The dire need for systemic critique within psychedelic communities

Initially, COMPASS was a non-profit organization that espoused interest in establishing a psychedelic hospice center on the Isle of Man and solicited help from numerous psychedelic researchers. However, after engaging those researchers and receiving invaluable insight and knowledge, COMPASS announced that they were pivoting to a for-profit approach, focusing on treatment-resistant depression. 

There is unfortunately a complication which is to a surprising degree you can’t always trust what scientists say. It would be nice to think that politicians are the bad guys and scientists are the good guys and it’s just a matter of listening more to the scientists. Unfortunately, we know that scientists bring their own agendas to the table [says fellows from the Cato Institute)…​ HERE 

COMPASS appears to be aimed at vertically integrating in order to control its supply chain from synthesis through therapy. Such control would allow it to deny access to other organizations through a variety of means. In fact, this has already occurred, as COMPASS signed an exclusivity deal with Onyx Pharmaceuticals, thereby blocking Usona (a non-profit company looking to develop psychedelic medicines) from using Onyx to manufacture Good Manufacturing Practice (GMP) psilocybinunheard of tactics in psychedelic research. There is no such thing as an “apolitical” approach to the medicalization of psychedelics; this work carries numerous sociopolitical implications. Regrettably, many researchers in this field appear to consider such implications “beyond the scope of their research,” despite the potentially massive social impacts. To those researchers, I would pose a simple question, “Were the sociopolitical implications of the atomic bomb beyond the scope of the researchers who were involved in the Manhattan Project? If so, why did those researchers repeatedly take political stances about the development and use of that new, awe-inspiring technology?” 

In a world on the edge of a precipice [in 1939], with madness as the backdrop of the ages, [Richard Evan Shultes, father of modern western ethnobotany] found himself about the enter the mountains of Oaxaca to search to search for the long lost teonanacatl [magic mushrooms] with an ardent Nazi as a companion…  HERE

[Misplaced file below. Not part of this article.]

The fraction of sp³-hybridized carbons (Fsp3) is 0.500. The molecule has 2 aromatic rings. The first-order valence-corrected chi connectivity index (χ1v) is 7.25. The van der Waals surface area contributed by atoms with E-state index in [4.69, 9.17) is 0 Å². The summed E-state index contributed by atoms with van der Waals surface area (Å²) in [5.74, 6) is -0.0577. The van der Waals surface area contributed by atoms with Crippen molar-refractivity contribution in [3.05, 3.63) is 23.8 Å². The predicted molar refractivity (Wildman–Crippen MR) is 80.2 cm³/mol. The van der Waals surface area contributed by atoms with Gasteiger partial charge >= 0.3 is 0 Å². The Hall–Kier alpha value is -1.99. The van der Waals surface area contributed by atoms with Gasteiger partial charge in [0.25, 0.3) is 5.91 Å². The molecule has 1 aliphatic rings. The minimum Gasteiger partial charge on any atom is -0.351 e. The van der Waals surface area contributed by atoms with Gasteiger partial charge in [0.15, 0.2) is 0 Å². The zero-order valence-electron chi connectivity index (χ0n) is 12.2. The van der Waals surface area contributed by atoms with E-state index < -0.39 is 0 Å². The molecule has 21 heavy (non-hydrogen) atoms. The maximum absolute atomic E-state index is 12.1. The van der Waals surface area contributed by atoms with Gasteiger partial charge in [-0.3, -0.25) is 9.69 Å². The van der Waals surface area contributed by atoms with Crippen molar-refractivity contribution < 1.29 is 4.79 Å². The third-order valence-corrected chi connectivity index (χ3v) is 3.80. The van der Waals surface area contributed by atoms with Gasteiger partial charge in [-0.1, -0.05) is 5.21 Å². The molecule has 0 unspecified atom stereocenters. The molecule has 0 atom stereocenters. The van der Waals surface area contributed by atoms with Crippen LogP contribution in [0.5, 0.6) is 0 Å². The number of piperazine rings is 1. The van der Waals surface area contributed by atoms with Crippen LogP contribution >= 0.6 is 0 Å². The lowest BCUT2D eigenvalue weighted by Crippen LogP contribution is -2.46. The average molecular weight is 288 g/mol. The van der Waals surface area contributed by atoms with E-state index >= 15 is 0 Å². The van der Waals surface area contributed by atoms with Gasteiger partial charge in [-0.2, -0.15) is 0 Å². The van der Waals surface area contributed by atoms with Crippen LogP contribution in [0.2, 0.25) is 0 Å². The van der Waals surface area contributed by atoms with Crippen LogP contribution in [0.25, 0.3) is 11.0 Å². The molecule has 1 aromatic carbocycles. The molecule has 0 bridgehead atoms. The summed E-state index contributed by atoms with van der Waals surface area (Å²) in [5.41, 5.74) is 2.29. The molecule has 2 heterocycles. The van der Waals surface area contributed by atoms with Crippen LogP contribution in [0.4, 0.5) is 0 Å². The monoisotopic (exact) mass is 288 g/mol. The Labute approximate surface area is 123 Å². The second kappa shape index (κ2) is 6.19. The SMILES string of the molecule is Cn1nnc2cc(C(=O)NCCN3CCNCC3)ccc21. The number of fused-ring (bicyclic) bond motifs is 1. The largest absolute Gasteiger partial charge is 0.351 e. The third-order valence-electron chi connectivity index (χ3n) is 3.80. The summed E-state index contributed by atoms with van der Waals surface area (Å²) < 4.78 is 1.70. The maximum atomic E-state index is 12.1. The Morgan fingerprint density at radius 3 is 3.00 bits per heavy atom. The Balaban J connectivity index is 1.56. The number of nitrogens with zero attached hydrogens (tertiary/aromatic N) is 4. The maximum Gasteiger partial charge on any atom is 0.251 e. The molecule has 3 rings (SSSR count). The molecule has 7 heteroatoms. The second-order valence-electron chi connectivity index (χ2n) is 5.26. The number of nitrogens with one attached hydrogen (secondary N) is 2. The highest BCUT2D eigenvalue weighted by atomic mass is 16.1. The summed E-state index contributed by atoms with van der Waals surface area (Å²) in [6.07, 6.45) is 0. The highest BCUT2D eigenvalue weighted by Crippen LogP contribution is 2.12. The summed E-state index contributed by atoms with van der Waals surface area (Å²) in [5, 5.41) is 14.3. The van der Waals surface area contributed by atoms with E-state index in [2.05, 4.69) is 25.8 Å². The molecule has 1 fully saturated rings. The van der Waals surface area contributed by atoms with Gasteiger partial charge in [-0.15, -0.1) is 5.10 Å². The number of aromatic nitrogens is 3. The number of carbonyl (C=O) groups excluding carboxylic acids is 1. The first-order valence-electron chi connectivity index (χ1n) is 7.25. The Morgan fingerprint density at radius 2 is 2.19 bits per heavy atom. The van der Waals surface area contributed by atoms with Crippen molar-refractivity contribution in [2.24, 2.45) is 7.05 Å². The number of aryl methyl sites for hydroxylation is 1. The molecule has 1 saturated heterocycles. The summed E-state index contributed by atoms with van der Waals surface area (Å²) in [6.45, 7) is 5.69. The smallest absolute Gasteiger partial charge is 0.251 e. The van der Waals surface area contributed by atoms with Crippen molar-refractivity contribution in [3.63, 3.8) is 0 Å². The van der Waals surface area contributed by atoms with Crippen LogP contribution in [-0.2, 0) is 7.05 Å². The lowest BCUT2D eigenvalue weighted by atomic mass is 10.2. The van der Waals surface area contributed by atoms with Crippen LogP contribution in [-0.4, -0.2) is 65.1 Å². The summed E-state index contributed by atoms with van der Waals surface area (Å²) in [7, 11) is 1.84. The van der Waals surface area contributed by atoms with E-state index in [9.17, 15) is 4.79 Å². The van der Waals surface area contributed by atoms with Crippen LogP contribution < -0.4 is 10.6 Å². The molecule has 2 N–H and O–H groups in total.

Robust discourse (and action) is needed with regards to the non-medical ramifications of medicalization, lest we find ourselves looking back and lamenting the “unforeseeable” effects a few decades from now.  Peter Thiel is one of COMPASS’ notable investors. Thiel, who decried women voting, the existence of social safety nets, and democracy. Thiel, who’s behind the Palantir surveillance software; technology used to target countless immigrants and drug users in New Orleans*.  Concerning Palantir, Jim Craig, the director of the Louisiana office of the Roderick and Solange MacArthur Justice Center.  “It’s especially disturbing that this level of intrusive research into the lives of ordinary residents is kept virtually a secret, ”It’s almost as if New Orleans were contracting its own version of the NSA to conduct 24/7 surveillance of the lives of its people,” Craig said. Authorities, he believes, have kept the program under wraps because it would elicit widespread outrage. 

Original Article (Chacruna):
The Dire Need for Systemic Critique within the Psychedelic Community and New Orleans Predictive Policing
Artwork Fair Use: Public Domain

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